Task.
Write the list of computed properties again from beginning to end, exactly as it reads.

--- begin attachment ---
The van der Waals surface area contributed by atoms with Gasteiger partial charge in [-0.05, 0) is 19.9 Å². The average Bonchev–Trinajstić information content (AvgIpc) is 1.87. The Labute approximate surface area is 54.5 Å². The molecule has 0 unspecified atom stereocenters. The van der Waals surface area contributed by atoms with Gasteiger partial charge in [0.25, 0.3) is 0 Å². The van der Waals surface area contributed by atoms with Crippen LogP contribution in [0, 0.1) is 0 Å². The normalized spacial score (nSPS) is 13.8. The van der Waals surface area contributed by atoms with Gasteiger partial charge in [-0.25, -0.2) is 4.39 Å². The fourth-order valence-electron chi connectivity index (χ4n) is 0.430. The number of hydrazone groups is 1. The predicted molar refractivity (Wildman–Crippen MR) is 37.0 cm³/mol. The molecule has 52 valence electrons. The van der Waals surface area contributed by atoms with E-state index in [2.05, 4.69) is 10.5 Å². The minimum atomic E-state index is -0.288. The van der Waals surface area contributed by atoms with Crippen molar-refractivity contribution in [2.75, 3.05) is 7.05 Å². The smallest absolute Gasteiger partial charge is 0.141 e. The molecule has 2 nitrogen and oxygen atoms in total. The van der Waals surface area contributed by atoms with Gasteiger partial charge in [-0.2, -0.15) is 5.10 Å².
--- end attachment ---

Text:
The van der Waals surface area contributed by atoms with Gasteiger partial charge in [-0.05, 0) is 19.9 Å². The average Bonchev–Trinajstić information content (AvgIpc) is 1.87. The Labute approximate surface area is 54.5 Å². The molecule has 0 unspecified atom stereocenters. The van der Waals surface area contributed by atoms with Gasteiger partial charge in [0.25, 0.3) is 0 Å². The van der Waals surface area contributed by atoms with Crippen LogP contribution in [0, 0.1) is 0 Å². The normalized spacial score (nSPS) is 13.8. The van der Waals surface area contributed by atoms with Gasteiger partial charge in [-0.25, -0.2) is 4.39 Å². The fourth-order valence-electron chi connectivity index (χ4n) is 0.430. The number of hydrazone groups is 1. The predicted molar refractivity (Wildman–Crippen MR) is 37.0 cm³/mol. The molecule has 52 valence electrons. The van der Waals surface area contributed by atoms with E-state index in [2.05, 4.69) is 10.5 Å². The minimum atomic E-state index is -0.288. The van der Waals surface area contributed by atoms with Crippen molar-refractivity contribution in [2.75, 3.05) is 7.05 Å². The smallest absolute Gasteiger partial charge is 0.141 e. The molecule has 2 nitrogen and oxygen atoms in total. The van der Waals surface area contributed by atoms with Gasteiger partial charge in [-0.2, -0.15) is 5.10 Å².